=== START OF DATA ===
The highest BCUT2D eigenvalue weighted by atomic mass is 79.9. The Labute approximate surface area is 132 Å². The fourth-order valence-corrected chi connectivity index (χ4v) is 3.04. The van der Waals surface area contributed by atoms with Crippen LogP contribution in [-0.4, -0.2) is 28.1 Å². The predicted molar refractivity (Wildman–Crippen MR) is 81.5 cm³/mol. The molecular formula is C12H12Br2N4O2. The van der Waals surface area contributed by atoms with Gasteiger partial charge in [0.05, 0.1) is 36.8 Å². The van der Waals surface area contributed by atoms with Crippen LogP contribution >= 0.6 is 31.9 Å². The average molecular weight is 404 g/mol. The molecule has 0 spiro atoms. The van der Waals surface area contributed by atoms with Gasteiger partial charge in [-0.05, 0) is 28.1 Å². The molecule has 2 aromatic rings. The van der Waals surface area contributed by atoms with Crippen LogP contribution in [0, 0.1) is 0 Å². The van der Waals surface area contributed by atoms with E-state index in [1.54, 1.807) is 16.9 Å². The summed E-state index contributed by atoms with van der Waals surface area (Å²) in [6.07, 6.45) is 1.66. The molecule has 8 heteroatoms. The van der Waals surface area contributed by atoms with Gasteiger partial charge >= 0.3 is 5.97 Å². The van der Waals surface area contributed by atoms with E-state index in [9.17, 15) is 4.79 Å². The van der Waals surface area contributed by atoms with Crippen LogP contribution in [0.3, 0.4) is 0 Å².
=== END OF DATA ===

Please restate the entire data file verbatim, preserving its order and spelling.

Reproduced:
The highest BCUT2D eigenvalue weighted by atomic mass is 79.9. The Labute approximate surface area is 132 Å². The fourth-order valence-corrected chi connectivity index (χ4v) is 3.04. The van der Waals surface area contributed by atoms with Crippen LogP contribution in [-0.4, -0.2) is 28.1 Å². The predicted molar refractivity (Wildman–Crippen MR) is 81.5 cm³/mol. The molecular formula is C12H12Br2N4O2. The van der Waals surface area contributed by atoms with Gasteiger partial charge in [0.05, 0.1) is 36.8 Å². The van der Waals surface area contributed by atoms with Crippen LogP contribution >= 0.6 is 31.9 Å². The average molecular weight is 404 g/mol. The molecule has 0 spiro atoms. The van der Waals surface area contributed by atoms with Gasteiger partial charge in [-0.05, 0) is 28.1 Å². The molecule has 2 aromatic rings. The van der Waals surface area contributed by atoms with Crippen LogP contribution in [0, 0.1) is 0 Å². The van der Waals surface area contributed by atoms with E-state index in [1.54, 1.807) is 16.9 Å². The summed E-state index contributed by atoms with van der Waals surface area (Å²) in [6.07, 6.45) is 1.66. The molecule has 8 heteroatoms. The van der Waals surface area contributed by atoms with Gasteiger partial charge >= 0.3 is 5.97 Å². The van der Waals surface area contributed by atoms with E-state index in [9.17, 15) is 4.79 Å². The van der Waals surface area contributed by atoms with Crippen LogP contribution in [0.3, 0.4) is 0 Å².